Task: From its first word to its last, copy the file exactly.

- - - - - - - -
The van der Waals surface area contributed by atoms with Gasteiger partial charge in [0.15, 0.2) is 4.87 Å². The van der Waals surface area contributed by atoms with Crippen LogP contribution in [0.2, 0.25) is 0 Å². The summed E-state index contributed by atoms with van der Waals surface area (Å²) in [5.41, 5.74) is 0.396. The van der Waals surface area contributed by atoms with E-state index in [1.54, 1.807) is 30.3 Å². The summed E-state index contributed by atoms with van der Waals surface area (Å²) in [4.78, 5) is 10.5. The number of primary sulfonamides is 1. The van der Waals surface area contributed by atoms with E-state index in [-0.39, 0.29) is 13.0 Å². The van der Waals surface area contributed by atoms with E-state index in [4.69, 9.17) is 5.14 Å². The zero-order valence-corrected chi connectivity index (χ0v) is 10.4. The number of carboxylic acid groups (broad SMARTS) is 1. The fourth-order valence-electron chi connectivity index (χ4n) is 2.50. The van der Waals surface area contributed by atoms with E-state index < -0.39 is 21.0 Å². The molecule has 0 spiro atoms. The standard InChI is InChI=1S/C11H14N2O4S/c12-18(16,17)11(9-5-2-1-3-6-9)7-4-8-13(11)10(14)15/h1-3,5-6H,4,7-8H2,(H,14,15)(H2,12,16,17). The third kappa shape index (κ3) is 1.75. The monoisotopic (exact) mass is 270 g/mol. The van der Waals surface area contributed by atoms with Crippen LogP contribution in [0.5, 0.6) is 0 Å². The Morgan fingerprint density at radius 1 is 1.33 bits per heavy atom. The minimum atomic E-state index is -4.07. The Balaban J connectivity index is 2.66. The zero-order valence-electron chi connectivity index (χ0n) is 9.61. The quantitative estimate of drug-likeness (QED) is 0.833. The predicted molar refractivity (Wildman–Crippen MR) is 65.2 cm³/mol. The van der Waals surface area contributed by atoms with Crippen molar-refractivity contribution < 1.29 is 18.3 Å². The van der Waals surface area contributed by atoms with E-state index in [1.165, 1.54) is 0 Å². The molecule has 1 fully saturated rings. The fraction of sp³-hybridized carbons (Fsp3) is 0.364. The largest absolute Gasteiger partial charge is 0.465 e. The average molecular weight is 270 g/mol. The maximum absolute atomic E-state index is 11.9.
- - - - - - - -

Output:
The van der Waals surface area contributed by atoms with Gasteiger partial charge in [0.15, 0.2) is 4.87 Å². The van der Waals surface area contributed by atoms with Crippen LogP contribution in [0.2, 0.25) is 0 Å². The summed E-state index contributed by atoms with van der Waals surface area (Å²) in [5.41, 5.74) is 0.396. The van der Waals surface area contributed by atoms with E-state index in [1.54, 1.807) is 30.3 Å². The summed E-state index contributed by atoms with van der Waals surface area (Å²) in [4.78, 5) is 10.5. The number of primary sulfonamides is 1. The van der Waals surface area contributed by atoms with E-state index in [-0.39, 0.29) is 13.0 Å². The van der Waals surface area contributed by atoms with E-state index in [4.69, 9.17) is 5.14 Å². The zero-order valence-corrected chi connectivity index (χ0v) is 10.4. The number of carboxylic acid groups (broad SMARTS) is 1. The fourth-order valence-electron chi connectivity index (χ4n) is 2.50. The van der Waals surface area contributed by atoms with E-state index < -0.39 is 21.0 Å². The molecule has 0 spiro atoms. The standard InChI is InChI=1S/C11H14N2O4S/c12-18(16,17)11(9-5-2-1-3-6-9)7-4-8-13(11)10(14)15/h1-3,5-6H,4,7-8H2,(H,14,15)(H2,12,16,17). The third kappa shape index (κ3) is 1.75. The monoisotopic (exact) mass is 270 g/mol. The van der Waals surface area contributed by atoms with Crippen LogP contribution in [0.5, 0.6) is 0 Å². The Morgan fingerprint density at radius 1 is 1.33 bits per heavy atom. The minimum atomic E-state index is -4.07. The Balaban J connectivity index is 2.66. The zero-order valence-electron chi connectivity index (χ0n) is 9.61. The quantitative estimate of drug-likeness (QED) is 0.833. The predicted molar refractivity (Wildman–Crippen MR) is 65.2 cm³/mol. The van der Waals surface area contributed by atoms with Crippen molar-refractivity contribution < 1.29 is 18.3 Å². The van der Waals surface area contributed by atoms with E-state index in [1.165, 1.54) is 0 Å². The molecule has 1 fully saturated rings. The fraction of sp³-hybridized carbons (Fsp3) is 0.364. The largest absolute Gasteiger partial charge is 0.465 e. The average molecular weight is 270 g/mol. The maximum absolute atomic E-state index is 11.9.